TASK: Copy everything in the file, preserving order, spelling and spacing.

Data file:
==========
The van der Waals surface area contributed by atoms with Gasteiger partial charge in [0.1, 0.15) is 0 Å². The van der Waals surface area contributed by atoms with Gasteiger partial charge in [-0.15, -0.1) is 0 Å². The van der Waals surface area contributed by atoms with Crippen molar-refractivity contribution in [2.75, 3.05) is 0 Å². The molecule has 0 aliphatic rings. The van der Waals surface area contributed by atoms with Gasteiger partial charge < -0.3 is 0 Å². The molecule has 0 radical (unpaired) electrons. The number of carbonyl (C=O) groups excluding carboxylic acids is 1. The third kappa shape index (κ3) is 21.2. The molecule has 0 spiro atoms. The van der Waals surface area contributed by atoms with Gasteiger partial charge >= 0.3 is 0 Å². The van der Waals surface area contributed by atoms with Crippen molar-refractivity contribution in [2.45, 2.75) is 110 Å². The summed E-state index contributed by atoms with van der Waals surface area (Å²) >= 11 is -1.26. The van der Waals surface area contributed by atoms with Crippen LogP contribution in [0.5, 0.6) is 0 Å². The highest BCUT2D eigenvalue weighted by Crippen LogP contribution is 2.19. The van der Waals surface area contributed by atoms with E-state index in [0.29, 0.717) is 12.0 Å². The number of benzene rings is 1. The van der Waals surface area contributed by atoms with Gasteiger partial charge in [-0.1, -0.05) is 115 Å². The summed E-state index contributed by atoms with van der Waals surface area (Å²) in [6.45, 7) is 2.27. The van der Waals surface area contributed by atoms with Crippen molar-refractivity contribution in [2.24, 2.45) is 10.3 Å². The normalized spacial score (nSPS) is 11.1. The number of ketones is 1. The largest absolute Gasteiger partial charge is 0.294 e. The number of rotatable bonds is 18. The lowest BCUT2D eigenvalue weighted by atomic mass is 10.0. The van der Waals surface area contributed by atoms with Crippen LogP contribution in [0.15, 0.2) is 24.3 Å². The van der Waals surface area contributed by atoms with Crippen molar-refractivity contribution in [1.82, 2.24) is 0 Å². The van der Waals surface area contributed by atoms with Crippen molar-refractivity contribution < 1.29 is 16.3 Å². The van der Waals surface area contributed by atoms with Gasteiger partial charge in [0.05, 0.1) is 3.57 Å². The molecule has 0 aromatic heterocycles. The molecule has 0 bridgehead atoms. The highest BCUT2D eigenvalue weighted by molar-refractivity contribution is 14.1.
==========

The van der Waals surface area contributed by atoms with Gasteiger partial charge in [0.1, 0.15) is 0 Å². The van der Waals surface area contributed by atoms with Gasteiger partial charge in [-0.15, -0.1) is 0 Å². The van der Waals surface area contributed by atoms with Crippen molar-refractivity contribution in [2.75, 3.05) is 0 Å². The molecule has 0 aliphatic rings. The van der Waals surface area contributed by atoms with Gasteiger partial charge < -0.3 is 0 Å². The molecule has 0 radical (unpaired) electrons. The number of carbonyl (C=O) groups excluding carboxylic acids is 1. The third kappa shape index (κ3) is 21.2. The molecule has 0 spiro atoms. The van der Waals surface area contributed by atoms with Gasteiger partial charge >= 0.3 is 0 Å². The van der Waals surface area contributed by atoms with Crippen molar-refractivity contribution in [2.45, 2.75) is 110 Å². The summed E-state index contributed by atoms with van der Waals surface area (Å²) >= 11 is -1.26. The van der Waals surface area contributed by atoms with Crippen LogP contribution in [0.5, 0.6) is 0 Å². The highest BCUT2D eigenvalue weighted by Crippen LogP contribution is 2.19. The van der Waals surface area contributed by atoms with E-state index in [0.29, 0.717) is 12.0 Å². The number of benzene rings is 1. The van der Waals surface area contributed by atoms with Gasteiger partial charge in [-0.1, -0.05) is 115 Å². The summed E-state index contributed by atoms with van der Waals surface area (Å²) in [6.45, 7) is 2.27. The van der Waals surface area contributed by atoms with Crippen molar-refractivity contribution in [2.24, 2.45) is 10.3 Å². The normalized spacial score (nSPS) is 11.1. The number of ketones is 1. The largest absolute Gasteiger partial charge is 0.294 e. The number of rotatable bonds is 18. The lowest BCUT2D eigenvalue weighted by atomic mass is 10.0. The van der Waals surface area contributed by atoms with Crippen LogP contribution in [0.15, 0.2) is 24.3 Å². The van der Waals surface area contributed by atoms with Crippen molar-refractivity contribution in [1.82, 2.24) is 0 Å². The van der Waals surface area contributed by atoms with Crippen molar-refractivity contribution < 1.29 is 16.3 Å². The van der Waals surface area contributed by atoms with Gasteiger partial charge in [0.05, 0.1) is 3.57 Å². The molecule has 0 aromatic heterocycles. The molecule has 0 bridgehead atoms. The highest BCUT2D eigenvalue weighted by molar-refractivity contribution is 14.1.